- It is done by divine commandment via Lehi for the salvation of his seed.
- Laman and Lemuel rebel (along with two of Ishmael’s sons).
- Nephi rebukes his brothers for their lack of faith and obedience.
- Laman and Lemuel threaten Nephi’s life.
- Nephi is saved via apparent divine intervention (though Nephi’s bonds are merely “loosed” instead of Nephi being able to “burst” them).
- Laman, Lemuel repent and ask Nephi’s forgiveness.
- They all journey to Lehi’s camp, where thanks are given to God, along with sacrifices and burnt offerings (possibly for forgiveness of Laman and Lemuel’s sins, as per S. Kent Brown).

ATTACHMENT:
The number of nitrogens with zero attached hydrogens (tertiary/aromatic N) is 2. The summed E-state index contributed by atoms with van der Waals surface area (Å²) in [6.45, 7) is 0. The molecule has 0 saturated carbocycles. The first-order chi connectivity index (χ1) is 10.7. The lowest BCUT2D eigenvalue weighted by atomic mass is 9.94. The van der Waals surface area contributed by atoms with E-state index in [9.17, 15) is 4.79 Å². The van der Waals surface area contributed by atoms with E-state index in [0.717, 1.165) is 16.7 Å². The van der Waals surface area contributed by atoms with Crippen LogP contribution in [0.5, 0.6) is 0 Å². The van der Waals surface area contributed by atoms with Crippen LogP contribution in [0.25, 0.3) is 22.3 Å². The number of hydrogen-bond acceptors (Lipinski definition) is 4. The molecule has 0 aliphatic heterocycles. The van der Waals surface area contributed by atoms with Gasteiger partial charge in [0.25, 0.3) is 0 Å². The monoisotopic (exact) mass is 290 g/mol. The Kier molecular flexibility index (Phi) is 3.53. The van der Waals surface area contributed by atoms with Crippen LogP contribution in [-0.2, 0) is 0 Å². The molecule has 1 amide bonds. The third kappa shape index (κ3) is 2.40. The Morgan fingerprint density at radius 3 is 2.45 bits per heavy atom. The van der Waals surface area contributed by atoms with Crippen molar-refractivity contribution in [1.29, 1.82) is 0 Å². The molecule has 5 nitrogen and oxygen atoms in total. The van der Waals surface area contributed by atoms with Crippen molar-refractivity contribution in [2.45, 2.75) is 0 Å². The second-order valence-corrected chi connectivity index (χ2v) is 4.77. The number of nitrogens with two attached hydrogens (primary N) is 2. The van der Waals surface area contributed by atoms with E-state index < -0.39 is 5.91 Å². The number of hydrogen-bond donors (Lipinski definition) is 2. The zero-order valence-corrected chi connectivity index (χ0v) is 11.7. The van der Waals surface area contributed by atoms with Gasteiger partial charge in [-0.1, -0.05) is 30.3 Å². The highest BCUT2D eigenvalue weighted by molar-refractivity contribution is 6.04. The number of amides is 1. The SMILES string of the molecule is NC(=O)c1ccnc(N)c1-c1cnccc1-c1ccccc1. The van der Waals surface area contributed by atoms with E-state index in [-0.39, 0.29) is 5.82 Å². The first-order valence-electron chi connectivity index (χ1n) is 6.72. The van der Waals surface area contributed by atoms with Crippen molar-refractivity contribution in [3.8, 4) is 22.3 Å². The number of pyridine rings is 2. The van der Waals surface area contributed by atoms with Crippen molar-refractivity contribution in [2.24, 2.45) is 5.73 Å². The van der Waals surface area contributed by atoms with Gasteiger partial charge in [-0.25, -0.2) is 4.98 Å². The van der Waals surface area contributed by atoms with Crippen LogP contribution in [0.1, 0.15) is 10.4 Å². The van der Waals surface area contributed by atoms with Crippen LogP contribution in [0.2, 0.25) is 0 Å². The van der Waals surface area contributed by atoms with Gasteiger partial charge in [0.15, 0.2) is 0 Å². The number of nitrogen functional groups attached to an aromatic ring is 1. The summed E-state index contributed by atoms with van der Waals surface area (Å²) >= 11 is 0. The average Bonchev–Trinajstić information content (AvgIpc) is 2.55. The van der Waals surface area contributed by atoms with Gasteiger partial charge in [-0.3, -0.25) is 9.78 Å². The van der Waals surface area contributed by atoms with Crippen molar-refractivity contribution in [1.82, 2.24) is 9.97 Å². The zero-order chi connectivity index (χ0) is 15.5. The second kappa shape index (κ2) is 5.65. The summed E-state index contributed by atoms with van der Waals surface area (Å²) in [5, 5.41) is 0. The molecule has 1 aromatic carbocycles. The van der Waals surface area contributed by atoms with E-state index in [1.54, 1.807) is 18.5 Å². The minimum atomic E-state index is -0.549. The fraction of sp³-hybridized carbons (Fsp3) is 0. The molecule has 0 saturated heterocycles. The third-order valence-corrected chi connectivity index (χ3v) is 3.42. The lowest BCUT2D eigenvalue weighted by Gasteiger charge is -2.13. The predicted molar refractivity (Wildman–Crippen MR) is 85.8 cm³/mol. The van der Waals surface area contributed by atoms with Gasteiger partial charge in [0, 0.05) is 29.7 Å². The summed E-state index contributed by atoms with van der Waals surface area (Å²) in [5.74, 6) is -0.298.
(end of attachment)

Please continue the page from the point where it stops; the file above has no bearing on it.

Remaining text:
Nephi’s account in Chapter I of the first trip back to Jerusalem, among other things, legitimized his claim to both Laban’s sword and the brass plates. This account shows the divine commandment that brought Ishmael’s family out of Jerusalem and to the Americas. This was likely a sore point with Ishmael’s sons, who pretty much threw in their lot with Laman and Lemuel. Again, Nephi is most probably trying preemptively to set the record straight as to how Ishmael’s family ended up in the Americas.
The Tree of Life Vision
The third major topic for First Nephi II is Lehi’s vision of the Tree of Life. Unlike Nephi’s own vision (found in First Nephi III), which is focused on the coming of a Messiah, Lehi’s vision (as recounted by Nephi) is focused almost entirely on his family and emphasizes once again the differences between Laman and Lemuel and the rest of Nephi’s family (including Nephi). As Lehi puts it:
And behold, because of the thing which I have seen,
I have reason to rejoice in the Lord because of Nephi and also of Sam.
For I have reason to suppose